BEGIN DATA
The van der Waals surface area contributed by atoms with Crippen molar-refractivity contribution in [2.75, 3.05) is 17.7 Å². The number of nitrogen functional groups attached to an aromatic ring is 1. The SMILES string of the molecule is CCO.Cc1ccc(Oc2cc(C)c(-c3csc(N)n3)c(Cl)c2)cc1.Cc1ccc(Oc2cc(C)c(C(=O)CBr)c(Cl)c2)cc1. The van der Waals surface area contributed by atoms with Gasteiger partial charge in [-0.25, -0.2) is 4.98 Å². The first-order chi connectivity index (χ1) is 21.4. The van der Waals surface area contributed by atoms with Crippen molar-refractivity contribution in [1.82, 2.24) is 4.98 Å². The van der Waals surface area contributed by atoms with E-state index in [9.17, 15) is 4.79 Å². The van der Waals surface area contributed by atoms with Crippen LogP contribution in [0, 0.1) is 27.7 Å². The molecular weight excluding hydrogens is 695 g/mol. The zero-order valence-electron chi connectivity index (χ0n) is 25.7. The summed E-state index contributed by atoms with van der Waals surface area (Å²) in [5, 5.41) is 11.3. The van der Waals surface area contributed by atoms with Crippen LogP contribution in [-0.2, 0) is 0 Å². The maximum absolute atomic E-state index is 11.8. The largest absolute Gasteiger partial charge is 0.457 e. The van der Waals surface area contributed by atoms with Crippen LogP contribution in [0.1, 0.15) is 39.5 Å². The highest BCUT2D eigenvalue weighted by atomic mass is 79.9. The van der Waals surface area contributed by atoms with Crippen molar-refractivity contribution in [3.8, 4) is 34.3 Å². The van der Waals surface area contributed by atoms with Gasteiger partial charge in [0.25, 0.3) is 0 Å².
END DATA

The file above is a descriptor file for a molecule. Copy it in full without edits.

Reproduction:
The van der Waals surface area contributed by atoms with Crippen molar-refractivity contribution in [2.75, 3.05) is 17.7 Å². The number of nitrogen functional groups attached to an aromatic ring is 1. The SMILES string of the molecule is CCO.Cc1ccc(Oc2cc(C)c(-c3csc(N)n3)c(Cl)c2)cc1.Cc1ccc(Oc2cc(C)c(C(=O)CBr)c(Cl)c2)cc1. The van der Waals surface area contributed by atoms with Gasteiger partial charge in [-0.25, -0.2) is 4.98 Å². The first-order chi connectivity index (χ1) is 21.4. The van der Waals surface area contributed by atoms with Crippen molar-refractivity contribution in [1.82, 2.24) is 4.98 Å². The van der Waals surface area contributed by atoms with E-state index in [9.17, 15) is 4.79 Å². The van der Waals surface area contributed by atoms with Crippen LogP contribution in [0, 0.1) is 27.7 Å². The molecular weight excluding hydrogens is 695 g/mol. The zero-order valence-electron chi connectivity index (χ0n) is 25.7. The summed E-state index contributed by atoms with van der Waals surface area (Å²) in [5, 5.41) is 11.3. The van der Waals surface area contributed by atoms with Crippen LogP contribution in [-0.2, 0) is 0 Å². The maximum absolute atomic E-state index is 11.8. The largest absolute Gasteiger partial charge is 0.457 e. The van der Waals surface area contributed by atoms with Crippen LogP contribution in [0.1, 0.15) is 39.5 Å². The highest BCUT2D eigenvalue weighted by atomic mass is 79.9. The van der Waals surface area contributed by atoms with Crippen molar-refractivity contribution in [3.8, 4) is 34.3 Å². The van der Waals surface area contributed by atoms with Gasteiger partial charge in [0.25, 0.3) is 0 Å².